A quick run down of every team that will be competing in Blaine this weekend.
August 6, 2015 by Fred Wolf in Preview with 17 comments
This year’s Youth Club Championships are once again the largest in the history of the tournament, as the U19 Boys division field grows from 23 to 25. Last year, North Carolina’s Triforce battled back from an 8-5 deficit against Atlanta to win their semifinal game on double game point and then take down surprise finalist Cincinnati Flying Pig to win its first ever U19 Open championship. Repeating at this tournament is not an easy task, evidenced by the fact that a different team has taken home gold in each of the past five years.
This year the tournament expands to three days and introduces a new format. Gone are power pools, replaced by four large pools of even strength to be played out over two days. With only the top team from each pool advancing, there’s no room for error; one slip up on Friday and your championship hopes could be dashed.
North Carolina Triforce (1)
The eight players that Triforce graduated from last year include two U19 Worlds players, one U19 alternate, the Atlantic Coast Freshman of the Year, and another member of the AC All-Freshman team. That’s why it’s so amazing that this year’s iteration of Triforce is the favorite to repeat. The team features Carolina Friends players Liam Searles-Bohs and Dillon Lanier, who were virtually unstoppable at High School Southerns, accounting for 83% of their team’s assists on the weekend. Their supporting cast includes seven players with college ultimate experience, including Matt Gouchoe-Hanas who played significant minutes for UNC in the National Championship game and earned a Rookie of the Year honorable mention from Ultiworld. Triforce also adds Tyler French who was far and away the best player in the U16 division last year and played high level club for Cash Crop that same summer. It would be a shock to not see Triforce playing on Sunday.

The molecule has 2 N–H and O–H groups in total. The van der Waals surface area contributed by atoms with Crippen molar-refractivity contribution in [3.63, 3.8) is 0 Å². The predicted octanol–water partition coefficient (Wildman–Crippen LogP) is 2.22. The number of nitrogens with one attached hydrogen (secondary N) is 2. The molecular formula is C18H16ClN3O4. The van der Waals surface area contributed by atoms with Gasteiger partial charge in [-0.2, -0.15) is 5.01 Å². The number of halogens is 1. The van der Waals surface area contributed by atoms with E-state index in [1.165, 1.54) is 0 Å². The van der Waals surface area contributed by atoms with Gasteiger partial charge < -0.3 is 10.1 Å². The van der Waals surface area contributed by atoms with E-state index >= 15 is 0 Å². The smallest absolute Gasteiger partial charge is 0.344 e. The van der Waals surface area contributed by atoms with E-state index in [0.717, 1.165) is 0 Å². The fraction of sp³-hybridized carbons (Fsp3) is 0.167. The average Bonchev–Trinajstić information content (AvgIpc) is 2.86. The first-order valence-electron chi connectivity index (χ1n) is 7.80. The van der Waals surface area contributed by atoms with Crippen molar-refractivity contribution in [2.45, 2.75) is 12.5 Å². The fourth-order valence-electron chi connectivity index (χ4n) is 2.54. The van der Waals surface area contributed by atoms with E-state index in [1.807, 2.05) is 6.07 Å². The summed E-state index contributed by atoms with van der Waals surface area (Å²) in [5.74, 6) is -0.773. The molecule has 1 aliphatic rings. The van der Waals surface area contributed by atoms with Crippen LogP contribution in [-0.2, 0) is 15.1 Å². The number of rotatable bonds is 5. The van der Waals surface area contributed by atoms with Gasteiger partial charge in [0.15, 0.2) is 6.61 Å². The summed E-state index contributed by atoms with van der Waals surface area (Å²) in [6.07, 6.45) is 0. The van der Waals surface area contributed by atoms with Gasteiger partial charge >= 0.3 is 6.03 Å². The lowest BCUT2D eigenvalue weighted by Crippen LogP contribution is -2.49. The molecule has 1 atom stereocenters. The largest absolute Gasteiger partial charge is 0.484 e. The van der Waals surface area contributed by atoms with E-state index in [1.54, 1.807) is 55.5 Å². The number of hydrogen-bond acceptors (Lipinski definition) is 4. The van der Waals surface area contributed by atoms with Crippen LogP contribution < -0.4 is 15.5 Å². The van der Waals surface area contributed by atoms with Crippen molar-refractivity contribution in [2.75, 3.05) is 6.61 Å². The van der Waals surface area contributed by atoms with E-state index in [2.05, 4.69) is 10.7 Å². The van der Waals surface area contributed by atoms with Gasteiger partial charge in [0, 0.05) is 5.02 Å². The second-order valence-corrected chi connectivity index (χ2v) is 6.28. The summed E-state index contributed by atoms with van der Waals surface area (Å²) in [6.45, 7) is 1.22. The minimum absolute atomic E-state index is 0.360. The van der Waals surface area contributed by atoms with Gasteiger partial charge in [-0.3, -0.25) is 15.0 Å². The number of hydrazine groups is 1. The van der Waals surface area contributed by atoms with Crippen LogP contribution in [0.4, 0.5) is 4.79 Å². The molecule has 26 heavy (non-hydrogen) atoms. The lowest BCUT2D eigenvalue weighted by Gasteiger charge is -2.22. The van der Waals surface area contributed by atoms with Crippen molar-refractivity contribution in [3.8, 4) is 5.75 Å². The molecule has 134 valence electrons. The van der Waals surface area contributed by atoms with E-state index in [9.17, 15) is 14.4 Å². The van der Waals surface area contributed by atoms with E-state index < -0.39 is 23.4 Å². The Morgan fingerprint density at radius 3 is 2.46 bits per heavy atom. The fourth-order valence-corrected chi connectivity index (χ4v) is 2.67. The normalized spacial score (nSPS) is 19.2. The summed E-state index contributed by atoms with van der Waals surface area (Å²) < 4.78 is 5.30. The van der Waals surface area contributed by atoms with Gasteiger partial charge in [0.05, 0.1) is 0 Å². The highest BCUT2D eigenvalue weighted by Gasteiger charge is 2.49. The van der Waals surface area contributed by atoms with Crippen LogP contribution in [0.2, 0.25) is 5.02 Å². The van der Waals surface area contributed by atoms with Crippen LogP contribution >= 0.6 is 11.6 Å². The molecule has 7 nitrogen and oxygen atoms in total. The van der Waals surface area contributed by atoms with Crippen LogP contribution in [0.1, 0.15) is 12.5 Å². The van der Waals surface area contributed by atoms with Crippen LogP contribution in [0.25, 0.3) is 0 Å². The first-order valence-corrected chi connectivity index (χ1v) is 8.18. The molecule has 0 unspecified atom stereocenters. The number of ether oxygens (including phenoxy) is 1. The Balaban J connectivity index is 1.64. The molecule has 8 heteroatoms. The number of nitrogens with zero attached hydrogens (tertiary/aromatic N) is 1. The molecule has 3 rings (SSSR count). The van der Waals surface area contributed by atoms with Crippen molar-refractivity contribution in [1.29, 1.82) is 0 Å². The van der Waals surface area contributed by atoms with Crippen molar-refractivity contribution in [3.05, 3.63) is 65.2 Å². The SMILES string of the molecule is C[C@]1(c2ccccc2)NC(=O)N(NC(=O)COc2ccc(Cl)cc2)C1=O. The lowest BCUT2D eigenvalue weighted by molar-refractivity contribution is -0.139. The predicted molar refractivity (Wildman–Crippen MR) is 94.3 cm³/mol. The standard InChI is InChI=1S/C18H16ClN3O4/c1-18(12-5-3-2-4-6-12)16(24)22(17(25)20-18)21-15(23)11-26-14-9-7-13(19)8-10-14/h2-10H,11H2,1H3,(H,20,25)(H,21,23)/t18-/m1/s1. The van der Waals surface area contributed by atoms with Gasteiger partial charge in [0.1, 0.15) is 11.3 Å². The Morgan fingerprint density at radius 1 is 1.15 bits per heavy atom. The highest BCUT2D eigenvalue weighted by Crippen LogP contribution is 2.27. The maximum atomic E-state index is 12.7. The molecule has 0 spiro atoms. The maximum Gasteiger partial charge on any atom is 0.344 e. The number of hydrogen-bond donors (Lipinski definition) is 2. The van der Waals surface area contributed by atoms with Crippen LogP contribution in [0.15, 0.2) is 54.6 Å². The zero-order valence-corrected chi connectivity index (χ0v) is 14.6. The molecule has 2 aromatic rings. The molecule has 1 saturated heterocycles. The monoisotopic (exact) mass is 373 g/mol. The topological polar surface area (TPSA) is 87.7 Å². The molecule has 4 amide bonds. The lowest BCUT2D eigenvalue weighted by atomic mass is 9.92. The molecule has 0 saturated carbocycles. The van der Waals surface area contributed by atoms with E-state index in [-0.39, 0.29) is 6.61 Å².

Minnesota Superior (8)
Since winning the tournament in 2012, Minnesota has achieved mediocre results, finishing in 11th and 9th in the past two years. Because the tournament takes place close to their home, Minnesota is one of the few teams able to field a full roster of 27 players. This could be a huge benefit to them over the three days of competition. They feature a group of players from Edina, St. Paul Charter, and other area high schools that aren’t new to the elite youth game. It won’t be easy to take down Triforce, but Minnesota will be hungry to make it happen.
Pittsburgh Impulse (9)
Pittsburgh’s 1-5 record at YCC 2014 is not indicative of the talent of that team, as three of the losses came by just one point. Despite losing a slew of top players including Max Sheppard, Impulse looks to prove that it’s still a top team. Last year’s goal leader Bobby Lincoln is coming off a year of college experience with the University of Pittsburgh and should be a big name to watch this tournament. Nick Haser brings experience from the Pittsburgh Thunderbirds and should be a dominant deep threat. It’s unclear if Pittsburgh has the depth to challenge Triforce, but expect them to finish near the top of the pool and in the top tier of teams.
Maine Rising Tide (16)
Rising Tide returns exactly zero players from last year, making it very difficult to get a read on this team. The program has enjoyed a decent amount of success at YCC in the past, including a second place finish in the Mixed Division in 2013. Additionally, Maine tends to have some of the coolest jerseys at the tournament, so watch out for those.
New York Little Pony (17)